Privacy advocates claim that an organization that represents the online ad industry knew they would be violating privacy laws, but did so anyway, in an updated complaint filed against the group as well as Google.
On Tuesday, the group filed new evidence with data protection authorities in the UK and Ireland against Google and the Internet Advertising Bureau (IAB), the industry association that creates standards and guidelines for online ad practices.
The new filing includes documents which allegedly show that the IAB knew its ad system would be illegal under the General Data Protection Regulation, or GDPR, a law that protects personal data and privacy for individuals within the European Union.
At the heart of the GDPR complaint is the real-time bidding (RTB) system deployed by virtually every internet advertising company. The filings claim to show evidence that the ad system used by Google and the IAB shares sensitive personal data hundreds of billions of times a day.
Before a user is served with an ad on a website, their personal data is often shared with third-party companies that take part in an automated auction. These systems share each user’s personal info — like what they’re reading or searching for online — with these third parties, who bid in order to determine what ad is displayed.
According to new evidence obtained from the European Commission, IAB Europe CEO Townsend Feehan knew as early as 2017 that the RTB system would violate GDPR laws. This was before the EU’s sweeping privacy law went into effect in 2018.
In an email to the European Commission Directorate General for Communications Networks, Content and Technology, Feehan sent a document which laid out how such an ad bidding system may simply not work under the GDPR.
“Consent under the GDPR must be ‘informed’, that is, the user consenting to the processing must have prior information as to the identity of the data controller processing his or her personal data and the purposes of the processing,” says the IAB document. “As it is technically impossible […] in a real-time bidding (RTB) scenario, programmatic trading, the area of fastest growth in digital advertising spend, would seem, at least prima facie, to be incompatible with consent under GDPR.”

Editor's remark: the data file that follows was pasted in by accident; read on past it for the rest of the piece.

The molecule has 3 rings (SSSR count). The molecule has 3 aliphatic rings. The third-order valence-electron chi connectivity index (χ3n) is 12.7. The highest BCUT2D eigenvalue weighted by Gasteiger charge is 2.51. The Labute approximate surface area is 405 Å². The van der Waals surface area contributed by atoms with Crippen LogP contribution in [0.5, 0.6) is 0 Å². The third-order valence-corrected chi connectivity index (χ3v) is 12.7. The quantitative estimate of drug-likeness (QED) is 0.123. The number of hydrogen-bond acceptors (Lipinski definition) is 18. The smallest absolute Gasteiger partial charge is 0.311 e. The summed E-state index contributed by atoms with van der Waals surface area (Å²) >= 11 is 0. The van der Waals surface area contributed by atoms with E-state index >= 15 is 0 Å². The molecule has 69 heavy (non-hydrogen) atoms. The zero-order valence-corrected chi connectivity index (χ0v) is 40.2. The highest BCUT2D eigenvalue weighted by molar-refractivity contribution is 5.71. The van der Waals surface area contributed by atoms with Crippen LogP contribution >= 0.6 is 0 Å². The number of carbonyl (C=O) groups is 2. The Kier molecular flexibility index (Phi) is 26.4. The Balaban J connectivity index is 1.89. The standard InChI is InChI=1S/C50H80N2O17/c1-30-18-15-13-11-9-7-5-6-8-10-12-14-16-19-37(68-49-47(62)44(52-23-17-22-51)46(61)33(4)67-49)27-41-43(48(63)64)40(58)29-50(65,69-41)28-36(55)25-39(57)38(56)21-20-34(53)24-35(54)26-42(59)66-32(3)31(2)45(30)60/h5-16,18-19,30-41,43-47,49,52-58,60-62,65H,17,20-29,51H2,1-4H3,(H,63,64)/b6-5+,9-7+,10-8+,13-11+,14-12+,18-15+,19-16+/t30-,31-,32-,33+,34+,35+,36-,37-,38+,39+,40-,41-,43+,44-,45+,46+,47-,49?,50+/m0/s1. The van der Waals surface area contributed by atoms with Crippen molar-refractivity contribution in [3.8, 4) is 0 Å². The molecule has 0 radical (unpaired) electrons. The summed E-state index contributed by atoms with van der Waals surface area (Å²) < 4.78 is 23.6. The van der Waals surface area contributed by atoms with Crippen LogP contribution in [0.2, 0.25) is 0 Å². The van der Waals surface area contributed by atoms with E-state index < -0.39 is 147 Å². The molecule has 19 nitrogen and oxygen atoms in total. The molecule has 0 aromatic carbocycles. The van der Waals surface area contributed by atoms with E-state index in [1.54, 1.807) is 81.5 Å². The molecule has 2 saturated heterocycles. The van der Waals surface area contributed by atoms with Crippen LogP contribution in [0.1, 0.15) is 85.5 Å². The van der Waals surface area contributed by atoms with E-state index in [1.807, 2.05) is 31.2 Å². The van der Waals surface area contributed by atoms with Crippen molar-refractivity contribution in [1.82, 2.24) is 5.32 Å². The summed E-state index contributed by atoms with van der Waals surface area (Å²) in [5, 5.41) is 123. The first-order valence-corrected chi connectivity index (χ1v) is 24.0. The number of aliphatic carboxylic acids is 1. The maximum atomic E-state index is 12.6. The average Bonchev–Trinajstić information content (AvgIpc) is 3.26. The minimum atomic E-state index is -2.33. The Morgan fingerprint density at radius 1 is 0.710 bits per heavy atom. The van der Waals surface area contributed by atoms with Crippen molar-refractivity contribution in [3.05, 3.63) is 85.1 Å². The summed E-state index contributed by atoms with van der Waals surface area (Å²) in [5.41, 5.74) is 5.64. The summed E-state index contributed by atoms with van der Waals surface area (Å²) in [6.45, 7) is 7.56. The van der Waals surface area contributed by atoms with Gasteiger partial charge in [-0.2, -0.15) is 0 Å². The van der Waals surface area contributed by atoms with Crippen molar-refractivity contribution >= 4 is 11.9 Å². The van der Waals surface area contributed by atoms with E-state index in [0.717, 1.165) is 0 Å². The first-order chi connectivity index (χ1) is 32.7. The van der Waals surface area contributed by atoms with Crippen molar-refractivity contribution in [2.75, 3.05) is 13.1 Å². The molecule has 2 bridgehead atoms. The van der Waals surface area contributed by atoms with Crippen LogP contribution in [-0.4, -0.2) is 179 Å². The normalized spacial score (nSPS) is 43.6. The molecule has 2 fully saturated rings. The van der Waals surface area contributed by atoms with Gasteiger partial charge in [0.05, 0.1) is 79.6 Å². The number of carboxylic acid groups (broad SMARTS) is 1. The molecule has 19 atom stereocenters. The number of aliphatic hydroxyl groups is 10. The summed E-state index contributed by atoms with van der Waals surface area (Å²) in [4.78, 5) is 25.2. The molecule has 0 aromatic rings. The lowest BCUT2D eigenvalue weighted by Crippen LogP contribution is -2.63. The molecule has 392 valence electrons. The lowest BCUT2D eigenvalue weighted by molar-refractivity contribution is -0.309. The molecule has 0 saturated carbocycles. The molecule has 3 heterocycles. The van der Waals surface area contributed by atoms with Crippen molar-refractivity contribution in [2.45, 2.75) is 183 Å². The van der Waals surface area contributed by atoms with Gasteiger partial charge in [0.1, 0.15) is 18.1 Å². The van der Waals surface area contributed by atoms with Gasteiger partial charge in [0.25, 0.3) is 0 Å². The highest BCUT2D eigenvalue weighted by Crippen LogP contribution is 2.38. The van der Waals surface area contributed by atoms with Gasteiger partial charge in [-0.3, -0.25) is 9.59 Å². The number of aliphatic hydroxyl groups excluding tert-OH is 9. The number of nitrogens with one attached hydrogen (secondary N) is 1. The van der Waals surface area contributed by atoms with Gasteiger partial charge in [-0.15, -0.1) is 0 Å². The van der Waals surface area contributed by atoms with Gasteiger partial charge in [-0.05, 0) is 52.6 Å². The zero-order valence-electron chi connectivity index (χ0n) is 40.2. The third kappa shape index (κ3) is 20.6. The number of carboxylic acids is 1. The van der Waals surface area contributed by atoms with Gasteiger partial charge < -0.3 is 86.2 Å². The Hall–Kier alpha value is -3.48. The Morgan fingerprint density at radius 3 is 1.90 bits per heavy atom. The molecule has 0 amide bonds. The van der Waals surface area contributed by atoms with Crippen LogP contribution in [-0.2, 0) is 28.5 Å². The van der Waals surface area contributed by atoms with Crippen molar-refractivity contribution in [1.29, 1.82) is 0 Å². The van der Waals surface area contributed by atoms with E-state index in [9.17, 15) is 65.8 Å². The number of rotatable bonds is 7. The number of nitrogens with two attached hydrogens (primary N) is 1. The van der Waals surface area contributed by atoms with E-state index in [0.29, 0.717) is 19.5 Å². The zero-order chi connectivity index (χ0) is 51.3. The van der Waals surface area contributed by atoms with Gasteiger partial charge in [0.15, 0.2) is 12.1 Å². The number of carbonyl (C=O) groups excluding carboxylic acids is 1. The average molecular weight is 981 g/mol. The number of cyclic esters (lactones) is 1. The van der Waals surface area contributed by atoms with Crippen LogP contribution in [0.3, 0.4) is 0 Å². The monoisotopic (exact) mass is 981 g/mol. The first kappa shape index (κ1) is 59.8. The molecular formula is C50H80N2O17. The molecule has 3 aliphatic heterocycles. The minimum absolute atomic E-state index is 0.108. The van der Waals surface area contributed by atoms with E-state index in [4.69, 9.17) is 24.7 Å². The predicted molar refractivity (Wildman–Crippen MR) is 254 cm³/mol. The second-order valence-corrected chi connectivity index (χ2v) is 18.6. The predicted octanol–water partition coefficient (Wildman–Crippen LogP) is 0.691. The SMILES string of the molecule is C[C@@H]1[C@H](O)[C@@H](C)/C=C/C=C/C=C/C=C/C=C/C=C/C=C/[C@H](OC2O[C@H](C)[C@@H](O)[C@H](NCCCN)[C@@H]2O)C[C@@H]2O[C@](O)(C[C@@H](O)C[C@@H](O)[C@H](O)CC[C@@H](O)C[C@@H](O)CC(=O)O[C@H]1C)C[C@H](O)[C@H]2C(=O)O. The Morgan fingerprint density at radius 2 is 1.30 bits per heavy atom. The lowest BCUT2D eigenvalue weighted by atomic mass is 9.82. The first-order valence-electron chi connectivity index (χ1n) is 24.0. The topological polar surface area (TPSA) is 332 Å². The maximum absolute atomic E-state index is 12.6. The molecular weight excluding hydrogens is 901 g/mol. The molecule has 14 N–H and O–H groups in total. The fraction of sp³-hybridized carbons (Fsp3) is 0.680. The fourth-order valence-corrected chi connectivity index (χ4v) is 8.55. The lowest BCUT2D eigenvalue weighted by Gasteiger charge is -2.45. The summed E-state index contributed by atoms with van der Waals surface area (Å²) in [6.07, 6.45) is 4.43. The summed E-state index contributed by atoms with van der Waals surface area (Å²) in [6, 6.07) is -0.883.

Regardless, the IAB claimed it satisfied the GDPR’s consent requirement.
Google has been working with IAB Europe to implement IAB’s Transparency & Consent Framework, which is the association’s technical requirements for GDPR.
“There is no technical way to limit the way data is used after the data is received by a vendor …”
Another IAB document from May 2018 confirms that “there is no technical way to limit the way data is used after the data is received by a vendor for decisioning/bidding on/after delivery of an ad.”
Further evidence filed against Google and the IAB shows that the seven largest online advertising platforms send out users’ personal data — which could include browsing history and GPS locations —hundreds of billions of times per day.
The original complaint against Google and the IAB was filed in September by the same group of activists, including Brave’s chief policy advisor Dr. Johnny Ryan, Open Rights Group executive director Jim Killock, University College London researcher Michael Veale, and Panoptykon Foundation CEO Katarzyna Szymielewicz.
Last month, the group filed to their complaint which showed that Google and the IAB unlawfully profiled internet users by sexual orientation, medical condition, religion, and ethnicity. According to the group’s documents, the IAB even went so far as to putting internet users into categories such as “incest/abuse support” and “AIDS/HIV.”
The privacy activists say that the RTB system currently allows 595 different types of data in a bid request. They say that “four percent of these should be disallowed or truncated.”
Earlier this year, France’s National Data Protection Commission Google $57 million under the GDPR for not providing user information in a transparent manner. The search giant is the first U.S. tech company to receive a penalty under the privacy law.